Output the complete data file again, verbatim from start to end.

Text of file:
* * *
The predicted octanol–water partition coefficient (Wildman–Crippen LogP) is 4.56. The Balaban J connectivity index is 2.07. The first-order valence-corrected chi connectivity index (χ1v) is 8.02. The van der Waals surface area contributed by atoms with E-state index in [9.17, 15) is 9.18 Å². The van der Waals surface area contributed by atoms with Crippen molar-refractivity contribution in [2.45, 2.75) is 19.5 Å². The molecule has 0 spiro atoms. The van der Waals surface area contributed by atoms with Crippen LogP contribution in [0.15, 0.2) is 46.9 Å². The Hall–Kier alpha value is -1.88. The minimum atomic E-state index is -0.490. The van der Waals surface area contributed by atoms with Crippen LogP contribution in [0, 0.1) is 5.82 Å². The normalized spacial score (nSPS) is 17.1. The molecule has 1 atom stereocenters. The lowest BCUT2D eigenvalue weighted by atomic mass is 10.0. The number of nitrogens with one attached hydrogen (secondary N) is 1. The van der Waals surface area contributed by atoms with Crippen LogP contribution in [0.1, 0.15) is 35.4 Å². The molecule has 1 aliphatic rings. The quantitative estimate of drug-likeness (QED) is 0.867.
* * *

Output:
The predicted octanol–water partition coefficient (Wildman–Crippen LogP) is 4.56. The Balaban J connectivity index is 2.07. The first-order valence-corrected chi connectivity index (χ1v) is 8.02. The van der Waals surface area contributed by atoms with E-state index in [9.17, 15) is 9.18 Å². The van der Waals surface area contributed by atoms with Crippen molar-refractivity contribution in [2.45, 2.75) is 19.5 Å². The molecule has 0 spiro atoms. The van der Waals surface area contributed by atoms with Crippen LogP contribution in [0.15, 0.2) is 46.9 Å². The Hall–Kier alpha value is -1.88. The minimum atomic E-state index is -0.490. The van der Waals surface area contributed by atoms with Crippen LogP contribution in [0, 0.1) is 5.82 Å². The normalized spacial score (nSPS) is 17.1. The molecule has 1 atom stereocenters. The lowest BCUT2D eigenvalue weighted by atomic mass is 10.0. The number of nitrogens with one attached hydrogen (secondary N) is 1. The van der Waals surface area contributed by atoms with Crippen LogP contribution in [0.1, 0.15) is 35.4 Å². The molecule has 1 aliphatic rings. The quantitative estimate of drug-likeness (QED) is 0.867.